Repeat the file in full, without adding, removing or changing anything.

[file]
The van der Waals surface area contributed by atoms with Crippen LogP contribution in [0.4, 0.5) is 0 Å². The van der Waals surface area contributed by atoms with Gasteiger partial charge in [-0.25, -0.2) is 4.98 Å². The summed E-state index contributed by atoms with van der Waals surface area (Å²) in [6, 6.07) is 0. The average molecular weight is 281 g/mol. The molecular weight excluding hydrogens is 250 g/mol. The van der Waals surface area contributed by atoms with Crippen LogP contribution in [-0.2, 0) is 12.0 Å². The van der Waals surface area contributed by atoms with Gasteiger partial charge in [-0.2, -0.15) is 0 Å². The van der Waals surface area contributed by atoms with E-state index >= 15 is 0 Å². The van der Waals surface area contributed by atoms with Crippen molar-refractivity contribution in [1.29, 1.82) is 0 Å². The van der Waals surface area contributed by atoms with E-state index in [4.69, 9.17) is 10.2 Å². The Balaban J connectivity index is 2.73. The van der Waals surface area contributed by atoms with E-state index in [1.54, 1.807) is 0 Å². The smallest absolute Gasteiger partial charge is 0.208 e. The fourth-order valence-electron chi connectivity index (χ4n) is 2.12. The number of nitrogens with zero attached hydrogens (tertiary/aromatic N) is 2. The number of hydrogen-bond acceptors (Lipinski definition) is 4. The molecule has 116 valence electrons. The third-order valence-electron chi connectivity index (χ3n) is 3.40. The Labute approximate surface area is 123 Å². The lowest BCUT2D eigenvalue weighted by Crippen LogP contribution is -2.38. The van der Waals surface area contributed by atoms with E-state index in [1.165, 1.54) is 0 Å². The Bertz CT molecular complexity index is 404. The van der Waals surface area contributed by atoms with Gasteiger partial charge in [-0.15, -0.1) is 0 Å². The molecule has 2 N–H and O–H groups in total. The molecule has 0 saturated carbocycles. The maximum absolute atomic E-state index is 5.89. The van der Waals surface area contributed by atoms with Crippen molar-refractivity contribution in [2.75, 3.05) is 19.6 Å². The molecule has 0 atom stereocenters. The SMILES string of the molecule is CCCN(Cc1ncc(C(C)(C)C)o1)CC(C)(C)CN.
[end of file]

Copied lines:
The van der Waals surface area contributed by atoms with Crippen LogP contribution in [0.4, 0.5) is 0 Å². The van der Waals surface area contributed by atoms with Gasteiger partial charge in [-0.25, -0.2) is 4.98 Å². The summed E-state index contributed by atoms with van der Waals surface area (Å²) in [6, 6.07) is 0. The average molecular weight is 281 g/mol. The molecular weight excluding hydrogens is 250 g/mol. The van der Waals surface area contributed by atoms with Crippen LogP contribution in [-0.2, 0) is 12.0 Å². The van der Waals surface area contributed by atoms with Gasteiger partial charge in [-0.2, -0.15) is 0 Å². The van der Waals surface area contributed by atoms with E-state index >= 15 is 0 Å². The van der Waals surface area contributed by atoms with Crippen molar-refractivity contribution in [1.29, 1.82) is 0 Å². The van der Waals surface area contributed by atoms with E-state index in [4.69, 9.17) is 10.2 Å². The Balaban J connectivity index is 2.73. The van der Waals surface area contributed by atoms with E-state index in [1.54, 1.807) is 0 Å². The smallest absolute Gasteiger partial charge is 0.208 e. The fourth-order valence-electron chi connectivity index (χ4n) is 2.12. The number of nitrogens with zero attached hydrogens (tertiary/aromatic N) is 2. The number of hydrogen-bond acceptors (Lipinski definition) is 4. The molecule has 116 valence electrons. The third-order valence-electron chi connectivity index (χ3n) is 3.40. The Labute approximate surface area is 123 Å². The lowest BCUT2D eigenvalue weighted by Crippen LogP contribution is -2.38. The van der Waals surface area contributed by atoms with E-state index in [1.165, 1.54) is 0 Å². The Bertz CT molecular complexity index is 404. The van der Waals surface area contributed by atoms with Gasteiger partial charge in [-0.15, -0.1) is 0 Å². The molecule has 2 N–H and O–H groups in total. The molecule has 0 saturated carbocycles. The maximum absolute atomic E-state index is 5.89. The van der Waals surface area contributed by atoms with Crippen molar-refractivity contribution in [2.75, 3.05) is 19.6 Å². The molecule has 0 atom stereocenters. The SMILES string of the molecule is CCCN(Cc1ncc(C(C)(C)C)o1)CC(C)(C)CN.